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Intimate partner violence and stalking behaviour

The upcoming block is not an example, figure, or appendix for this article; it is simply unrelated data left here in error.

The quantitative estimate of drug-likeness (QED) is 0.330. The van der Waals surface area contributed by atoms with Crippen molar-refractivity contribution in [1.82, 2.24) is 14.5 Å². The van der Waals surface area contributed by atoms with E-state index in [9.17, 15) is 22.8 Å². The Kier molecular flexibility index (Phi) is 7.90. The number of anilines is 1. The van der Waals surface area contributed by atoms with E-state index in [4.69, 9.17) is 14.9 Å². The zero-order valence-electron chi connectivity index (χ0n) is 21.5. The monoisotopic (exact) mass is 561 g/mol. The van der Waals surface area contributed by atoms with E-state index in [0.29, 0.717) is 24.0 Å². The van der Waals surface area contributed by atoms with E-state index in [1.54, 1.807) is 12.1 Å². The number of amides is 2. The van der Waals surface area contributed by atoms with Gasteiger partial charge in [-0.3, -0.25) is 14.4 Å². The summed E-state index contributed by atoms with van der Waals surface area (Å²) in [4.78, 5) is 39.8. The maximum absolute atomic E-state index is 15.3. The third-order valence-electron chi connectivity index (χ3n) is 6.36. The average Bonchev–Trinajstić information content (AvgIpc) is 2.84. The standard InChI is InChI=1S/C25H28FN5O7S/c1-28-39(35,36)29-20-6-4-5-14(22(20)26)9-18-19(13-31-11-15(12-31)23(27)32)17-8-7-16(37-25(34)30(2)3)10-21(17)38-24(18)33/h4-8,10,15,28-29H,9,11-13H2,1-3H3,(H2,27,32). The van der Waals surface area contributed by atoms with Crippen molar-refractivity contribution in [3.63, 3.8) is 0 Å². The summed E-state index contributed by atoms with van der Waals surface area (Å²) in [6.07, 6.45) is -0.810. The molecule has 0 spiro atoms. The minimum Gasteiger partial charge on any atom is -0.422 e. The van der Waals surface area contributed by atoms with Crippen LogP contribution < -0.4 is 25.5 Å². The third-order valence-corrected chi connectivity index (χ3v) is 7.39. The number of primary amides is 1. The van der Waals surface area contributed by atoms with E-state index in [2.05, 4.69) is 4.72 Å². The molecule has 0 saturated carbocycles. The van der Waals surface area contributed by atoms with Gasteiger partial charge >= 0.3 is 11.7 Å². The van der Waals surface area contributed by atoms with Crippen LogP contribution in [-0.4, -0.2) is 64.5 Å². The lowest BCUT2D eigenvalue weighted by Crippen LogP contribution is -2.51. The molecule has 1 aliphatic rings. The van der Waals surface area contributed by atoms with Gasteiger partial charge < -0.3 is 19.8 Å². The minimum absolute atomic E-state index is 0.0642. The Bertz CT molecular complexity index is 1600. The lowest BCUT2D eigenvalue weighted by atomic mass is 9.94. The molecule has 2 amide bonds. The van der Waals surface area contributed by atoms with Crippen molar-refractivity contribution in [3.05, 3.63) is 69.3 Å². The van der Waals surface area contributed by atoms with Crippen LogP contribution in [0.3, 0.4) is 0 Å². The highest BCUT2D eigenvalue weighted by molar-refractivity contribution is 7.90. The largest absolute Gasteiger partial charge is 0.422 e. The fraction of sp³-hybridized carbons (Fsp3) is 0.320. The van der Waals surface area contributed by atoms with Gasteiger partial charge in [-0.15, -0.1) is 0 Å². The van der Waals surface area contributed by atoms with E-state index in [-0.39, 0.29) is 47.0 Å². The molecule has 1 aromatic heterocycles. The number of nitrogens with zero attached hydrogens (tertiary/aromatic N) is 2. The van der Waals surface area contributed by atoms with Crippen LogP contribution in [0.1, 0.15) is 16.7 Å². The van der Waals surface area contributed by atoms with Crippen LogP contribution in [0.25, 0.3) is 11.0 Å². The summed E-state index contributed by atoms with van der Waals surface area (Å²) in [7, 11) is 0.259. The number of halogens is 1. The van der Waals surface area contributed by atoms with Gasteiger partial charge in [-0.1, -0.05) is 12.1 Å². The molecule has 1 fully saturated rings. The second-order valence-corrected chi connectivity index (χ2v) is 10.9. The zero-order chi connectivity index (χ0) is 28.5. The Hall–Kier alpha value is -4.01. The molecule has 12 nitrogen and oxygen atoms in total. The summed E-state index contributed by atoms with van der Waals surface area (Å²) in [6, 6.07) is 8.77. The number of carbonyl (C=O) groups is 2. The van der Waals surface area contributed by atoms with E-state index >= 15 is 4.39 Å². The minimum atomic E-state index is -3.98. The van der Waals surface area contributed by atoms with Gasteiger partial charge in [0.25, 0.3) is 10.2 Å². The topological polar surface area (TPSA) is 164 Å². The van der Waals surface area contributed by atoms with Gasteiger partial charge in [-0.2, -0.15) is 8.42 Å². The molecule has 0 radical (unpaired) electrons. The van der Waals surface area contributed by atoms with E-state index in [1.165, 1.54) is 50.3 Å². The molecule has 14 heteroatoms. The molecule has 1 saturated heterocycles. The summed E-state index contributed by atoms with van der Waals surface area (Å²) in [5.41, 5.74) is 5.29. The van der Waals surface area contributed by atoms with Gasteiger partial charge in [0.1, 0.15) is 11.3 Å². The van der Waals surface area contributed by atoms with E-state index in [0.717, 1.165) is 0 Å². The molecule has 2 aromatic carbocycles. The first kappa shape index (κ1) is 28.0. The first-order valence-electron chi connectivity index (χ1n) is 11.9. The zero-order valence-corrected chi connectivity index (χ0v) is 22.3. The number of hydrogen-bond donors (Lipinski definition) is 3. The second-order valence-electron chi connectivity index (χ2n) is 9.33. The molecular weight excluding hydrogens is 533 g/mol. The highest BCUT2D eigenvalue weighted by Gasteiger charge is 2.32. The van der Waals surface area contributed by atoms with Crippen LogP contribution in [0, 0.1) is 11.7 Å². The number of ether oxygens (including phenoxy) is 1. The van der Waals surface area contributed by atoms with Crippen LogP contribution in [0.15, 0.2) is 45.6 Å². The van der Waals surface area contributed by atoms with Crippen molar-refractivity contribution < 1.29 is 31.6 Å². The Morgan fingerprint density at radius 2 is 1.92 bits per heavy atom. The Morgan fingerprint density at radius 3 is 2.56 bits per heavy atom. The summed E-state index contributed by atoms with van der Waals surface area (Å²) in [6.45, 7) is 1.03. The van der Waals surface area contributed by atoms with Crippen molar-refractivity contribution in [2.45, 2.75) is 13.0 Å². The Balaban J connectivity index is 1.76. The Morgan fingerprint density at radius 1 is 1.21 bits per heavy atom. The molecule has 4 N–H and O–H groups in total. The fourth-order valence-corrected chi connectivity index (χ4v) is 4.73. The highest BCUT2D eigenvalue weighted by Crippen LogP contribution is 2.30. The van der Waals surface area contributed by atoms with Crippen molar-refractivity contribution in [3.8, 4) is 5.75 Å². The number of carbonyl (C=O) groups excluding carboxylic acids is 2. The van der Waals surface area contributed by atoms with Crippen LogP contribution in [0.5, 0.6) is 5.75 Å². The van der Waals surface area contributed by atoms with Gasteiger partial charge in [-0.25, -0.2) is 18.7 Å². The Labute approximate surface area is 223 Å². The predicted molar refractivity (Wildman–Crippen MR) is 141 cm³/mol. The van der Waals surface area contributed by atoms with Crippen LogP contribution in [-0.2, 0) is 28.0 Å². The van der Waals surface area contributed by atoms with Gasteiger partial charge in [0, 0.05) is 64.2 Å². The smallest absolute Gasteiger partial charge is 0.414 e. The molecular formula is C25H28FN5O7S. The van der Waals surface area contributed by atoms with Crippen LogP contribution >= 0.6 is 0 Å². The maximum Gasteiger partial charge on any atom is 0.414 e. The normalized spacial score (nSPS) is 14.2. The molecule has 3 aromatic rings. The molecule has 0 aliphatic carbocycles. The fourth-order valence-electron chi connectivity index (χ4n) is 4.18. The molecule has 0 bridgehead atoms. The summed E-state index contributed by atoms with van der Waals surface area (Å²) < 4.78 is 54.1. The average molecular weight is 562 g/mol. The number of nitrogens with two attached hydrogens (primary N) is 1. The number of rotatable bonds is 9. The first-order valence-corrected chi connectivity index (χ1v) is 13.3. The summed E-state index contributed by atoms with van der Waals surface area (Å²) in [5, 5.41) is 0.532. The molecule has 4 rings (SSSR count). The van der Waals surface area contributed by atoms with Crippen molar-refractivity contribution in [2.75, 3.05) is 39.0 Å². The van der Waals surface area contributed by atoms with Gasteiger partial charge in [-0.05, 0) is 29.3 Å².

Borderline personality disorder is characterised by a chronic fear of abandonment and/or rejection (American Psychiatric Association, 2000), with a pervasive instability in self image, interpersonal relationships and mood (Oltmanns and Emery, 2006). The borderline both wants an intimate relationship and fears the abandonment that may result from it, and becomes anxious over realistic time-limited separations. 6 Dependent Personality Disorder involves a pervasive pattern of dependent and submissive behaviour (Oltmanns and Emery, 2006). Dependent individuals rely excessively on others, even for mundane input into such things as clothing choice. Because so much emphasis is placed on others, dependents have a problem being autonomous. This may result in frantic efforts to establish new relationships immediately upon the termination of old ones, or in seeking out potential relationships prior to old ones ending. The Avoidant Personality is marked by a pervasive pattern of social discomfort, fear of negative appraisal, and timidity (Oltmanns and Emery, 2006). Concerns over negative appraisal do not necessarily need to be real. As stated by Gertzfeld (2006, p. 223), “[individuals] with Avoidant Personality Disorder are fearful of the possibility of criticism, rejection, or disapproval and, therefore, will usually not engage in social relationships unless they are assured of being liked”. Histrionic Personality Disorder is characterised by attention seeking and gross emotionality. Their attention seeking is such that if they are not the centre of attention, they become uncomfortable (Gertzfeld, 2006), which may result in increasingly raucous behaviour to acquire attention. While their emotions are extreme, they tend to be superficial yet blown out of proportion.